An Overview of Horizontal-Well Completions in the Haynesville Shale
- John Thompson (Schlumberger) | Li Fan (Schlumberger) | Dee Grant (Schlumberger) | Ron B. Martin (Schlumberger) | Kousic T. Kanneganti (Schlumberger) | Garrett J. Lindsay (Schlumberger)
- Document ID
- Society of Petroleum Engineers
- Journal of Canadian Petroleum Technology
- Publication Date
- June 2011
- Document Type
- Journal Paper
- 22 - 35
- 2011. Society of Petroleum Engineers
- 2.4.3 Sand/Solids Control, 2.2.2 Perforating, 2.5.2 Fracturing Materials (Fluids, Proppant), 5.8.2 Shale Gas, 2 Well Completion, 1.2.2 Geomechanics, 4.1.2 Separation and Treating
- unconventional gas, completion optimization, shale gas, horizontal completions, Haynesville shale
- 4 in the last 30 days
- 2,447 since 2007
- Show more detail
- View rights & permissions
|SPE Member Price:||USD 12.00|
|SPE Non-Member Price:||USD 35.00|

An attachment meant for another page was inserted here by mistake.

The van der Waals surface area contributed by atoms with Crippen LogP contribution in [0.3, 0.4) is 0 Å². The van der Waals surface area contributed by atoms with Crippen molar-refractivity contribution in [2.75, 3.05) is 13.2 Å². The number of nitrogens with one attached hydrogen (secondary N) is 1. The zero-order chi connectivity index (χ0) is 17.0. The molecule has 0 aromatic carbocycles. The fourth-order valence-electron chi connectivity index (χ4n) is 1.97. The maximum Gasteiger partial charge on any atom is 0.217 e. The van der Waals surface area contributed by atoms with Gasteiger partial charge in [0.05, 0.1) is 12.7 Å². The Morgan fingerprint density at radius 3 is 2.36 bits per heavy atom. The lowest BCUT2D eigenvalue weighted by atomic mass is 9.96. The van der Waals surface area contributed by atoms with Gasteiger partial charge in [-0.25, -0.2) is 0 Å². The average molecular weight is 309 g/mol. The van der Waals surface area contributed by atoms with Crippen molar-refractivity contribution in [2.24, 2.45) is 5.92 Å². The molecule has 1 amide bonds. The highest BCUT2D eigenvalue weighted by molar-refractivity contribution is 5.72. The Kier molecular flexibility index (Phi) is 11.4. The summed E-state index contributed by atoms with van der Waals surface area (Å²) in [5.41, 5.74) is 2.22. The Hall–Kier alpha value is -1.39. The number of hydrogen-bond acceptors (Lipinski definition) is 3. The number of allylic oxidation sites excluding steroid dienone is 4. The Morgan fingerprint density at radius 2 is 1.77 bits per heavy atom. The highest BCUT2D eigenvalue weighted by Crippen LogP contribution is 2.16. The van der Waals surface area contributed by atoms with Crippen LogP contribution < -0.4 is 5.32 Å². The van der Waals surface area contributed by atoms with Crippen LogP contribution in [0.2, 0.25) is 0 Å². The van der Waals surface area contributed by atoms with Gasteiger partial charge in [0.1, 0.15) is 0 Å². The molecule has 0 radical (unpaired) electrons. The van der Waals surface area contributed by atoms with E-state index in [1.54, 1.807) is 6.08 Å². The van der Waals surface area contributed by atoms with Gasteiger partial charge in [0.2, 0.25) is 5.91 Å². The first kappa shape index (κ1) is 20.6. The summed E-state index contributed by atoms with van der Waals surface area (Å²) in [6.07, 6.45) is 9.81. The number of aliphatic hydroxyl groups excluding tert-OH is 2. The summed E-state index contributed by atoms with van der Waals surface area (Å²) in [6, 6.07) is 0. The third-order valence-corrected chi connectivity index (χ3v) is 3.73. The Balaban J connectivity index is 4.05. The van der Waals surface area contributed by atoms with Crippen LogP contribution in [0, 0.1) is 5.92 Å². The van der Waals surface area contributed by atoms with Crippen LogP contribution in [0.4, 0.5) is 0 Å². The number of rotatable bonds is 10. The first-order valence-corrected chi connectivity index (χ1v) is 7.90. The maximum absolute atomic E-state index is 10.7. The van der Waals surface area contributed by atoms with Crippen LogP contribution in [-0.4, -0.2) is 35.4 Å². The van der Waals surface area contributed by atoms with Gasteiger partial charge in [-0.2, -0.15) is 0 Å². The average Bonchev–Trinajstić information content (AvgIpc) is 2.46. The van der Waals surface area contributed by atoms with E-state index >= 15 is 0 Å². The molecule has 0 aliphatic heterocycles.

A steep learning curve has evolved in drilling and completing horizontal wells in the Haynesville shale. The challenge is to understand the production mechanism of the Haynesville and how completion practices in relation to lateral lengths, stages, and stimulation treatments relate with production.
This paper gives an overview of the Haynesville horizontal-well production and the dominant factors that affect production, along with a detailed analysis of the completions. Dominant factors that affect production in the Haynesville shale can be divided into four categories: geology/petrophysics/geomechanics, landing and placement of the lateral, completions, and production control. Integrating all four categories is critical to characterize well performance and optimize future production; however, this paper focusses primarily on the completions.
Self-organizing maps (SOMs) of 49 wells in the strait region of the Haynesville shale reveal that high-producing wells have been treated primarily with slickwater, high fluid and proppant volumes, moderate amounts of 100-US-mesh sand, and moderate pump rates per perforation. These wells are typically located in cluster spacing of approximately 75 ft and have stage lengths of approximately 300 ft. Most show lower post-fracture instantaneous shut-in pressure (ISIP) than lower-producing wells. These observations and characteristics of high-producing wells along with best completion practices can help design optimal completions and stimulation treatments in the Haynesville.
|File Size||3 MB||Number of Pages||14|